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Microsoft Discovers E-Commerce
It Will Sell Vista & Office 2007 Online
Jan. 21, 2007 04:45 PM
With only 12 day left to go before the Great Vista Rollout to consumers on January 30 and missing no trick, Microsoft said late Wednesday that it would break with its tradition of boxed or pre-loaded software and supply the thing online.
It's come up with three ways for customers to buy, upgrade or license multiple copies of Vista over the net: Windows Anytime Upgrade, Windows Marketplace and Windows Vista Family Discount.
The Windows Anytime Upgrade will let people upgrade their existing edition of Vista to a fancier one by clicking the Windows Anytime Upgrade option in the Start menu, selecting what they want, buying it online and getting a new digital key that unlocks the code, which is already on their machine, and then following the on-screen instructions to boot the upgrade.
Microsoft claims the Windows Anytime business model is "unique in the industry" because OEMs and retailers will be able to offer the upgrade as online merchants via a new e-commerce infrastructure that Microsoft developed. It figures retailers and OEMs will have the after-market covered for the first time.
The suggested retail price of upgrades that Microsoft offers are: Home Basic to Home Premium $79, Home Basic to Ultimate $199, Home Premium to Ultimate $159 and Business to Ultimate $139.
The Anytime scheme is supposed to be operating in the US, Canada, Europe and Japan on January 30 when http://www.windowsanytimeupgrade.com should be working.
Microsoft will thoughtfully supply a feature-by-feature comparison of the various versions. Most of the real changes are in the pricier editions. Reportedly one click will take shoppers from the Windows desktop to an e-commerce shopping cart.
Both Vista and Office 2007 will be downloadable from the Windows Marketplace, which is described as the largest online destination for buying software that runs on Windows. Starting January 30 and working with retailers, Windows Marketplace will offer upgrade editions of Vista and full versions of Office 2007 including:
* Vista Business
The Vista editions offered through Windows Marketplace will only be available in English, either 32- or 64-bit. There will also be a lot of Windows-compatible hardware and software, and products that are the Vista-certified.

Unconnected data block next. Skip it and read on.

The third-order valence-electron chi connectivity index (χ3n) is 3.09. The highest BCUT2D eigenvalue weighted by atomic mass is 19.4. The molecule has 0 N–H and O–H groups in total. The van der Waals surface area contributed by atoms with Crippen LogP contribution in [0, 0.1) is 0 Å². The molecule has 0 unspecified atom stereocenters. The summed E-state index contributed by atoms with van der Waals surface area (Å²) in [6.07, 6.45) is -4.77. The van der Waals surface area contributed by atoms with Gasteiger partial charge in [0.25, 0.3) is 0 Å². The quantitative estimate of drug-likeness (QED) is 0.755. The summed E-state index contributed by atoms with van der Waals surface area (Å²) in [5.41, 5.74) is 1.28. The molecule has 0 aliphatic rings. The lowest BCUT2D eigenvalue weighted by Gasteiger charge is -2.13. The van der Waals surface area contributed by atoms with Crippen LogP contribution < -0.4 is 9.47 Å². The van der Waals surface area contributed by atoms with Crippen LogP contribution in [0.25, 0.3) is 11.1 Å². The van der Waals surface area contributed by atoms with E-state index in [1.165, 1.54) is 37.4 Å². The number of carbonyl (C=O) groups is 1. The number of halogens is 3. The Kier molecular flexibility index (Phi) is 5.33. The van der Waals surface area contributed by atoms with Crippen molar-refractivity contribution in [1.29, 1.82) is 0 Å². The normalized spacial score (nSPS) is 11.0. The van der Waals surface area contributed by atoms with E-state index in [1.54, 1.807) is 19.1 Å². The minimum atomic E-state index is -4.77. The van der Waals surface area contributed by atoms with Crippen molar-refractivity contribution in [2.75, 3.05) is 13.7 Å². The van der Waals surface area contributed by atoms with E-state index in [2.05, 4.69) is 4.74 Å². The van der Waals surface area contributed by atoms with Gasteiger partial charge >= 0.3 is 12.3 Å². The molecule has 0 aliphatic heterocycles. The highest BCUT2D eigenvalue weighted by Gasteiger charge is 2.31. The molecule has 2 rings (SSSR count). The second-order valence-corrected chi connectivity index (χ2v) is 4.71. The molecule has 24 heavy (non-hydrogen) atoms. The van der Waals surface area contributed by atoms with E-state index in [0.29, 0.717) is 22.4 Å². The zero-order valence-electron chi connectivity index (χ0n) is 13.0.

Microsoft claims the Vista downloads will be fast and easy because of its digital locker technology, described as combining the immediacy of downloaded software with the security features of owning physical media like a DVD. It says "it uses innovative security technology to store purchased software and license keys, efficiently resumes downloads if they are interrupted, and manages the overall installation process. Come the day see http://www.windowsmarketplace.com.
How much upgrading or buying online will get done is a question especially considering the hardware demands of Vista. Wall Mossberg, the Wall Street Journal columnist, is telling people they need a computer that's no more than 18 months old, two gigs of memory and a powerful graphics card to use Vista's bells and whistles. He also found that it didn't work equally well on all new hardware.
Anyway, to make it easier for households with multiple PCs to make the move to Vista, Microsoft will have a limited-time offer for people who buy retail copies of Vista Ultimate. From January 30 through June 30, the Vista Family Discount will let North American customers license two additional copies of Vista Home Premium at the reduced price of $49.99 each. They will have to enter a valid full or upgrade Vista Ultimate key from their retail boxed product to qualify for the deal. See http://www.windowsvista.com/FamilyOffer.
Meanwhile, Microsoft's PR people, who must still get paid by the word, found their own form of segmentation. This week they said Vista should generate $2.5 billion in jobs and revenue for the New Jersey's IT establishment the first year it's out and $4 billion for Florida.
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